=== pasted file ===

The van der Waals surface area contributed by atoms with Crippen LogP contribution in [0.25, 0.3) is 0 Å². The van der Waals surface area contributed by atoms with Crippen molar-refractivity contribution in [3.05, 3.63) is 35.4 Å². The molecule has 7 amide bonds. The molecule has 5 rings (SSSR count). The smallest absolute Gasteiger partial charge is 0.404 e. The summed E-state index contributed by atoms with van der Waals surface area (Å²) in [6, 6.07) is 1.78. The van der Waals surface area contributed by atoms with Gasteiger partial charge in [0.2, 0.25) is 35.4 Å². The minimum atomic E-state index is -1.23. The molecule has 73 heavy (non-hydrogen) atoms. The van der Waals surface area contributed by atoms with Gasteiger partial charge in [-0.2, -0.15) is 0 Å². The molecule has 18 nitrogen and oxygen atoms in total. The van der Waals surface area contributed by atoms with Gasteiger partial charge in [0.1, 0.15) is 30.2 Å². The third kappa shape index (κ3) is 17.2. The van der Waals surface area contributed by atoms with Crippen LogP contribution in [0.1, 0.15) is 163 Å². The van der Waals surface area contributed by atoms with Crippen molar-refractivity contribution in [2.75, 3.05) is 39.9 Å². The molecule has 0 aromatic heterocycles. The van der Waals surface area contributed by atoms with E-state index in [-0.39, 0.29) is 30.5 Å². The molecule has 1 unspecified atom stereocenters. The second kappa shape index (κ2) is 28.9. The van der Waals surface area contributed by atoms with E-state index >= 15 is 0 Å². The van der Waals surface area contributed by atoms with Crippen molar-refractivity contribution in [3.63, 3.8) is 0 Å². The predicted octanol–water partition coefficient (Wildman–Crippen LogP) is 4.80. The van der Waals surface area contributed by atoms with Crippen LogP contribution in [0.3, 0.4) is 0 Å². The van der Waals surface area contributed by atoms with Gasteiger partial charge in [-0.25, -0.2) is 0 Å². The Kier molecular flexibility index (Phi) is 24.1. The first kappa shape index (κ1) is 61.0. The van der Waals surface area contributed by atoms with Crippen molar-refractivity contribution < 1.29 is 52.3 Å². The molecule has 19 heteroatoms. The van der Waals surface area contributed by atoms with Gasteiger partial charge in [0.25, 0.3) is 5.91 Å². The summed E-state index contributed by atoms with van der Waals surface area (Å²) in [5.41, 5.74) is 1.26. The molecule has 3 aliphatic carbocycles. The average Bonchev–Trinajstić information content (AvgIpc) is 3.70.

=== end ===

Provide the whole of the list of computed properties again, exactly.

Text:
The van der Waals surface area contributed by atoms with Crippen LogP contribution in [0.25, 0.3) is 0 Å². The van der Waals surface area contributed by atoms with Crippen molar-refractivity contribution in [3.05, 3.63) is 35.4 Å². The molecule has 7 amide bonds. The molecule has 5 rings (SSSR count). The smallest absolute Gasteiger partial charge is 0.404 e. The summed E-state index contributed by atoms with van der Waals surface area (Å²) in [6, 6.07) is 1.78. The van der Waals surface area contributed by atoms with Gasteiger partial charge in [0.2, 0.25) is 35.4 Å². The minimum atomic E-state index is -1.23. The molecule has 73 heavy (non-hydrogen) atoms. The van der Waals surface area contributed by atoms with Gasteiger partial charge in [-0.2, -0.15) is 0 Å². The molecule has 18 nitrogen and oxygen atoms in total. The van der Waals surface area contributed by atoms with Gasteiger partial charge in [0.1, 0.15) is 30.2 Å². The third kappa shape index (κ3) is 17.2. The van der Waals surface area contributed by atoms with Crippen LogP contribution in [0.1, 0.15) is 163 Å². The van der Waals surface area contributed by atoms with Crippen molar-refractivity contribution in [2.75, 3.05) is 39.9 Å². The molecule has 0 aromatic heterocycles. The van der Waals surface area contributed by atoms with E-state index in [-0.39, 0.29) is 30.5 Å². The molecule has 1 unspecified atom stereocenters. The second kappa shape index (κ2) is 28.9. The van der Waals surface area contributed by atoms with E-state index >= 15 is 0 Å². The van der Waals surface area contributed by atoms with Crippen molar-refractivity contribution in [3.63, 3.8) is 0 Å². The predicted octanol–water partition coefficient (Wildman–Crippen LogP) is 4.80. The van der Waals surface area contributed by atoms with Crippen LogP contribution in [0.3, 0.4) is 0 Å². The van der Waals surface area contributed by atoms with Gasteiger partial charge in [-0.25, -0.2) is 0 Å². The Kier molecular flexibility index (Phi) is 24.1. The first kappa shape index (κ1) is 61.0. The van der Waals surface area contributed by atoms with Crippen molar-refractivity contribution < 1.29 is 52.3 Å². The molecule has 19 heteroatoms. The van der Waals surface area contributed by atoms with Gasteiger partial charge in [0.25, 0.3) is 5.91 Å². The summed E-state index contributed by atoms with van der Waals surface area (Å²) in [5.41, 5.74) is 1.26. The molecule has 3 aliphatic carbocycles. The average Bonchev–Trinajstić information content (AvgIpc) is 3.70.